Agrivoltaics: Blue-green model for the future
Agrivoltaics is a blue-green glimmer of hope in an era of climate change. It refers to the simultaneous use of an area for agricultural production and the generation of electricity from photovoltaics. Until now, agricultural land and ground-based PV systems have mostly existed separately. Anyone who purposefully combines the two forms of land use can benefit from positive effects.
The math adds up: agrivoltaics makes for extremely efficient land use
First, let’s assume that mounting the PV panels takes up a maximum of 15% of an agrivoltaics area, or that it is too shady there for crops. Second, that the electricity yield will be about 20% lower due to the greater row spacing compared with a ground-based PV system. This adds up to 85% plus 80%, or 165% productivity overall. The extremely efficient use of land is the main argument in favor of agrivoltaics.
Around the world, agriculture is struggling with extreme weather events such as heavy rain, increasing heat and hail. “In these cases, we can even use a PV system to protect the crops,” explained Dr. Kerstin Wydra, professor of Plant Production and Climate Change at Erfurt University of Applied Sciences. “Agrivoltaics thus offers a huge opportunity as a strategy for adapting agriculture to the extremes of weather that are already occurring and those that are likely to occur in the future. Ultimately, the whole thing has an effect on the soil and biodiversity.”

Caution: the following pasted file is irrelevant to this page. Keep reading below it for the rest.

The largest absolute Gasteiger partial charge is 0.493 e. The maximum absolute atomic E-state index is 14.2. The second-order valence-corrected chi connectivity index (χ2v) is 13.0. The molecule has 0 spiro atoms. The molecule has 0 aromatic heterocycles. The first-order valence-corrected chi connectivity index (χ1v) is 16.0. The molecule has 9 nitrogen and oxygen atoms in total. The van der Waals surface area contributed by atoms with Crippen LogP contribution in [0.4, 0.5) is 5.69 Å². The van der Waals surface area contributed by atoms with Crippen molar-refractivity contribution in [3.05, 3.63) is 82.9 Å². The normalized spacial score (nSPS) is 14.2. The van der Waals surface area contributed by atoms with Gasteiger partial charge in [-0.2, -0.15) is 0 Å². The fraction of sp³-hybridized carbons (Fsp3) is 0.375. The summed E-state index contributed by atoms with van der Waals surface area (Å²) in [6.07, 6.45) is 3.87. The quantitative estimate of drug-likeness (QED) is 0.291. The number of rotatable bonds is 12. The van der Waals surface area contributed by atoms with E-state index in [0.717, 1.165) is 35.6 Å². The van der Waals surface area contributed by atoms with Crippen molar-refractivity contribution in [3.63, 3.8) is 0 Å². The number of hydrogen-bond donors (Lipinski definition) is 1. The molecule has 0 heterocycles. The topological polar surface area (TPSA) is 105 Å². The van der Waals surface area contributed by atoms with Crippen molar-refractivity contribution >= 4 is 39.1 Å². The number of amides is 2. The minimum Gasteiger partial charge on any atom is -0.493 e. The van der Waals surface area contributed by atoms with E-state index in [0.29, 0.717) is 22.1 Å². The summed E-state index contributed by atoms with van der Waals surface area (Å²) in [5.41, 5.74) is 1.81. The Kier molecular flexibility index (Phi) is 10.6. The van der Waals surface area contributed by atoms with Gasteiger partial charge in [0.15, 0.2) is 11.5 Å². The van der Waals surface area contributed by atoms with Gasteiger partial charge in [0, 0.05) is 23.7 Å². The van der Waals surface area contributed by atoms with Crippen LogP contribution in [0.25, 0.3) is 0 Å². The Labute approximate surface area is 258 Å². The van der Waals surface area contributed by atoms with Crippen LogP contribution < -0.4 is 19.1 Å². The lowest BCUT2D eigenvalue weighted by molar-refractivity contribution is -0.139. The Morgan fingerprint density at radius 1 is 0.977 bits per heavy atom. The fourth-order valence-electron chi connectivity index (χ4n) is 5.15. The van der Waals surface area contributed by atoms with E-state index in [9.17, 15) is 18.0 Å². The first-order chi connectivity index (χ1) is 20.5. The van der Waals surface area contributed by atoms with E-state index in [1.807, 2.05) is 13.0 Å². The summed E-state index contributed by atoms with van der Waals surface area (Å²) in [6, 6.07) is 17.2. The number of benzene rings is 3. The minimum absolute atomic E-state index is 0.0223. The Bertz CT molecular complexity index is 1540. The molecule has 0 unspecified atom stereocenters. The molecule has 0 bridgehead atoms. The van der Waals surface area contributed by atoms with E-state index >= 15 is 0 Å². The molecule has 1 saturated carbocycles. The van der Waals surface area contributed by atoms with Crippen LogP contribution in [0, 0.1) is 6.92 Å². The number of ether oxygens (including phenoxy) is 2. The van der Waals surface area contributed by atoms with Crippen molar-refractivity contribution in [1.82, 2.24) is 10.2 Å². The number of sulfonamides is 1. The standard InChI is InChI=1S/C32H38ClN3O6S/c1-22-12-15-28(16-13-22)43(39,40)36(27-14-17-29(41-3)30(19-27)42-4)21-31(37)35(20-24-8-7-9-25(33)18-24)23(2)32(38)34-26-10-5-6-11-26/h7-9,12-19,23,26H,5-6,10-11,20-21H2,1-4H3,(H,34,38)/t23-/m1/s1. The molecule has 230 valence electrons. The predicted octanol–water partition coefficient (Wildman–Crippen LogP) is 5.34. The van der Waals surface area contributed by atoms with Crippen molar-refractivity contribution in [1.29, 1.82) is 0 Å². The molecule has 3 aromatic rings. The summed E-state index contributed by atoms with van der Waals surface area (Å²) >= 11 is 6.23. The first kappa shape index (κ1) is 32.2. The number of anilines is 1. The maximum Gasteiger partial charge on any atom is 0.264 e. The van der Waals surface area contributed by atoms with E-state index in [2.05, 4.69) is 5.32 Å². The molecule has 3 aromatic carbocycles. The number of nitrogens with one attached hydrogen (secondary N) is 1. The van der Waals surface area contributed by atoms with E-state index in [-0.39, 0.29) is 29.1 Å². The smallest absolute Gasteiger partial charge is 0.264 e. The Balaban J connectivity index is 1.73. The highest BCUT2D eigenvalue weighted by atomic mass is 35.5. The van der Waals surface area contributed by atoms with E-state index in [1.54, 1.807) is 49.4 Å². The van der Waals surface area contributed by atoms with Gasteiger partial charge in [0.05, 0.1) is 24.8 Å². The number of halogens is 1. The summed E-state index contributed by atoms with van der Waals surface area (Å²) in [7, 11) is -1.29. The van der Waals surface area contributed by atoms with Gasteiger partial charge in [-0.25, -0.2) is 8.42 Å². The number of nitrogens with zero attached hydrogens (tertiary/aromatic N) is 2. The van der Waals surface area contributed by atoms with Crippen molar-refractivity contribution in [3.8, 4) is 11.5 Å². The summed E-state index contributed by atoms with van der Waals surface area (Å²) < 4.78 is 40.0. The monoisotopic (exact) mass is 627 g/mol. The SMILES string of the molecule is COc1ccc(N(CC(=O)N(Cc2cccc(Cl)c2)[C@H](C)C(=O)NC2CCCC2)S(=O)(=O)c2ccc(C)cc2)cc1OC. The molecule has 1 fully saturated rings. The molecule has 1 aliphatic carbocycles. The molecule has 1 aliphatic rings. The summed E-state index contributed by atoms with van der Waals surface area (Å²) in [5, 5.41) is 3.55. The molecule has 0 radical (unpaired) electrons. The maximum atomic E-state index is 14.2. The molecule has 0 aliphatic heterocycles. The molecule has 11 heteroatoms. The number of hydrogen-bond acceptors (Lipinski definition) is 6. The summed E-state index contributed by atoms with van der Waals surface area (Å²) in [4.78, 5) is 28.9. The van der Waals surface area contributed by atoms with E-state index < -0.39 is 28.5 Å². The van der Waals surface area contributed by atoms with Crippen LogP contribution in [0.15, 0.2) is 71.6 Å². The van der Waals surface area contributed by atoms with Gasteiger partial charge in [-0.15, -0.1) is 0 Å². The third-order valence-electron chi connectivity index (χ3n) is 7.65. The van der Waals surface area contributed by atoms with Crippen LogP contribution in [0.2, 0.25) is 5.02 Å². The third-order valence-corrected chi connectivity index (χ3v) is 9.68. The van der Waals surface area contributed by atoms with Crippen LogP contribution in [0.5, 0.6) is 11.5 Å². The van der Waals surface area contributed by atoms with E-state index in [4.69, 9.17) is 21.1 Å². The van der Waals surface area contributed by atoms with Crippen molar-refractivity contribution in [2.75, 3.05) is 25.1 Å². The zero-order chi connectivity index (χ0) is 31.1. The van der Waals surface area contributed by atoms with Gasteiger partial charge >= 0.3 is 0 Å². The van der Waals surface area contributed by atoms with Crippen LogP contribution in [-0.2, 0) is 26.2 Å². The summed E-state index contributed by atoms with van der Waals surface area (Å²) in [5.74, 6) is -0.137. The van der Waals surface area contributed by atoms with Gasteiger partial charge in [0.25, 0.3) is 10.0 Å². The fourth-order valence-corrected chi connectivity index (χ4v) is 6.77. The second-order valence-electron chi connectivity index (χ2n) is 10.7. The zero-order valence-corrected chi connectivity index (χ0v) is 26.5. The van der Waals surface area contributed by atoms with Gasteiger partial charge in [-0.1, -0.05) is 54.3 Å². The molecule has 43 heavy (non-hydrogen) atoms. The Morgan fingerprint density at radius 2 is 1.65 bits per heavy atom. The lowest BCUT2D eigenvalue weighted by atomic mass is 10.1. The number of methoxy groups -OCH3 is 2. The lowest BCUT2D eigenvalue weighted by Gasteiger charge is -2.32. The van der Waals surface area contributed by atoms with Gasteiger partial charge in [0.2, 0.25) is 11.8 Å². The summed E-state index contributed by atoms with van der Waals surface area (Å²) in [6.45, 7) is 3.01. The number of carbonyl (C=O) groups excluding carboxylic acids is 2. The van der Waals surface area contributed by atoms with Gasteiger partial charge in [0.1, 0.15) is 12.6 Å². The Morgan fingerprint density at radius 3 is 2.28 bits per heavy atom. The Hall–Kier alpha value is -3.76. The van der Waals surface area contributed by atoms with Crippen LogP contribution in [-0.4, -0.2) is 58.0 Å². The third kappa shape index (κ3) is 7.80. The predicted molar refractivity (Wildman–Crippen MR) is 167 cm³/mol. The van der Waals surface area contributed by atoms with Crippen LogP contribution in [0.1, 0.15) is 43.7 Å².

In a study, she and colleagues investigated the potential of agrivoltaics for the German state of Thuringia. The result was that “the dual use of arable land for food and solar power can make a significant contribution toward halting the warming of our planet and securing the food supply.”
Conventional ground-based PV systems are best located on low-quality soils, paved surfaces or surfaces that are difficult to access. The most important thing to bear in mind when setting up the modules is optimizing orientation to the sun. With agrivoltaics, the PV system can be based on the crop and can look very different, explained Dr. Kerstin Wydra.
The possible applications are as wide-ranging as the technology. Photovoltaic systems are available as rigid structures that are angled toward the sun or are vertical (as with solar façades), in the form of flexible thin-film PV modules or organic PV cells, in more or less transparent designs, and as tracking systems that automatically follow the position of the sun.
For example, for an apple orchard where there have been trees for many years, a fixed canopy at a height of three meters is a good solution. On a poultry farm, where PV modules are intended to provide protection for the animals from the sun and birds of prey, they may be mounted only at waist height.
For greenhouse crops, the conventional glass structure can be replaced in whole or in part by photovoltaic elements. The same applies to anti-hail nets and sheets for fruit and vegetable cultivation.